Trump Tweets Talk Terribly. May 10 Trump Criminal Trial Update

Keith
4 min readMay 10, 2024

A series of witnesses testified today as the prosecution is beginning to wind up its case against Trump. Perhaps most damaging was a Trump tweet which proved an opening statement claim made to the jury by his attorney to be a lie. Here are today’s highlights.

-On cross examination former White House aide Madeleine Westerhout testified that Trump frequently signed hundreds of documents a day, often while doing other things (such as talking on the phone) without reviewing what he was signing. This sometimes included signing checks. She described Trump as a hardworking multitasker. Defense counsel was trying to convey Trump as too busy to have been aware of any crimes going on in what they will claim was a scheme by Cohen and Weisselberg not involving Trump.

-Westerhout weakly testified on cross that Trump was upset when the Stormy Daniels story came out because it was hurtful to his family, but then added that Trump didn’t actually say that but that she could just tell. That led to a prosecution objection that was sustained with the answer stricken.

-On redirect from prosecutors Westerhout admitted that she has been talking to defense counsel and admitted she most recently did just two nights ago.

NOTE: This exchange serves as a compare and contrast lesson in how good attorneys do things vs. mediocre ones. Trump’s attorneys clumsily attempted to make a similar point directly asking Stormy Daniels if she was coached in her answers by the prosecutors, which she flatly denied. Prosecutors with Westerhout got the same idea across by indirectly asking when she last talked to defense counsel, and leaving it with that answer for the jury to fill in. Thus, the jury has the notion now that Westerhouse’s good statements about Trump, to include the stricken statement above, was schemed between her and defense counsel. Sometime good lawyering is about knowing when to stop.

-Georgia Longstreet, a paralegal in the prosecutor’s office returned to introduce tweets by Trump aimed at showing his guilty mind. The tweets show Trump praising Cohen until Cohen turned against Trump and pled guilty to federal crimes. Then Trump responded:

“If anyone is looking for a good lawyer, I would strongly suggest that you don’t retain the services of Michael Cohen!”

-Longstreet showed a series of texts from April 7, 2016 between National Enquirer editor Dylan Howard and Stormy Daniels publicist Gina Rodriguez with the two seeming to agree that the Stormy Daniels story is true.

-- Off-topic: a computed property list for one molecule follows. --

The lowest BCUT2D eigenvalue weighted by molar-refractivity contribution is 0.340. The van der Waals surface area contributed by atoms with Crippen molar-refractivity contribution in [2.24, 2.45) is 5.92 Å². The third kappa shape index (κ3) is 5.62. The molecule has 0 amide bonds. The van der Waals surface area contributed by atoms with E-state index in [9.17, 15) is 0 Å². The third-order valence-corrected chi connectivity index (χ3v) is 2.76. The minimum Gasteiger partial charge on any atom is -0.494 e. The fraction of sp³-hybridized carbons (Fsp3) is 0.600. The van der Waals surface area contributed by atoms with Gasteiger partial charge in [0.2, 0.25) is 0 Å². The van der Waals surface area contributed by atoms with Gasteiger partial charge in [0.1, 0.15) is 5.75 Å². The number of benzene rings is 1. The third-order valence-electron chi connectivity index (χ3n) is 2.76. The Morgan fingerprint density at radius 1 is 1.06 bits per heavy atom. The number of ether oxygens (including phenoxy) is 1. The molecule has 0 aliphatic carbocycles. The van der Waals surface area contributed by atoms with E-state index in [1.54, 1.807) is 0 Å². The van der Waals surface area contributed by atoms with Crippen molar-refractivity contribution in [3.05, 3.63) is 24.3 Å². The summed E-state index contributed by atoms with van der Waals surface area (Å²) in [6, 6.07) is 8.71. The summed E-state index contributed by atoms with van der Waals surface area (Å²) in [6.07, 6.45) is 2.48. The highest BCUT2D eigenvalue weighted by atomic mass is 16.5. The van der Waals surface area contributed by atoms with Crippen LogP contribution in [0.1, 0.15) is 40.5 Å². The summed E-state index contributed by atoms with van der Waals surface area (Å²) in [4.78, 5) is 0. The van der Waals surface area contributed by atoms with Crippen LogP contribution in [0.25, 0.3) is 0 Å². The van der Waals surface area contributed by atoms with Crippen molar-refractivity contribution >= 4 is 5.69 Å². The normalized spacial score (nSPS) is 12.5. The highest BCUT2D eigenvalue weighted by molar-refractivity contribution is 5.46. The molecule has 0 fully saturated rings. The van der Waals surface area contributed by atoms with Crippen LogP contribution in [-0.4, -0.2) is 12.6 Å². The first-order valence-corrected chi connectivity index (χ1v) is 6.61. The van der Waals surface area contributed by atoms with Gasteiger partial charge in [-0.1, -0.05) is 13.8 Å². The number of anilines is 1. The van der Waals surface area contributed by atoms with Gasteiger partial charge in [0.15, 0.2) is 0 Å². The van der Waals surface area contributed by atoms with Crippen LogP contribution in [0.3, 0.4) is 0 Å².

Rodriguez: “But Stormy Daniels was his mistress.”

Howard: “I bet she was . . . Can u email me what u have on that?”

Rodriguez: “Yes, I will.”

-Over defense counsel objection, Longstreet read into evidence a May 3, 2018 tweet from Trump showing his knowledge that the retainer payments to Cohen were to repay him for hush money paid to Daniels:

“Mr. Cohen, an attorney, received a monthly retainer, not from the campaign and having nothing to do with the campaign, from which he entered into, through reimbursement, a private contract between two parties, known as a non-disclosure agreement, or NDA.”

NOTE: This is important. In their opening argument defense counsel told the jury that there was no repayment to Cohen. While other evidence has shown there was, this is a statement from Trump himself. Once again, defense counsel amplified the importance of the evidence in the eyes of the jury by unsuccessfully objecting to it.

-In another text to Howard, Rodriguez makes clear that her client (Stormy Daniels) is willing to confirm her story on the record.

-On cross Longstreet admits her role was to just read the texts and tweets into the record and she has no knowledge of their context.

-Longstreet also states that she has not reviewed a tweet made by Stormy Daniels last night. In that tweet Daniels taunted Trump and urged him to testify: “Real men respond to testimony by being sworn in and taking the stand in court. Oh…wait. Nevermind.” Trump argues the gag order unfairly prevents him from responding to taunts like that. Expect him to again ask the judge to modify the gag order because of that tweet.

-The next witness is another paralegal from the prosecutor’s office, Jaden Jarmel-Schneider.

-Jarmel-Schneider introduced reports linking phone call records to other evidence in the case, providing context for them in light of contemporaneous texts, emails, and conversations, including the conversation recorded by Cohen of him discussing with Trump the setting up of a shell company to conceal a planned payment to McDougal.

-Another report introduced with Jarmel-Schneider links the specific falsified business records to the specific counts in the indictment. It’s clearly designed to be a handy tool for jurors to refer to in their deliberations.

-The day ended early for the jury, around 12:45. The prosecution says they plan to call two more witnesses and might rest their case by the end of next week. Cohen is expected to be called Monday, and will likely spend some time on the stand, to include extensive cross examination.

-Speaking of Cohen, defense counsel complained that Cohen is making public comments about Trump and that it is unfair that Trump cannot respond. They asked for Cohen to be placed on the same gag order as Trump. The judge directed the prosecution to tell Cohen to stop, and to tell him “that comes from the bench.”

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Keith

Retired lawyer & Army vet in The Villages of Florida. Lifelong: Republican (pre-Trump), Constitution buff, science nerd & dog lover. Twitter: @KeithDB80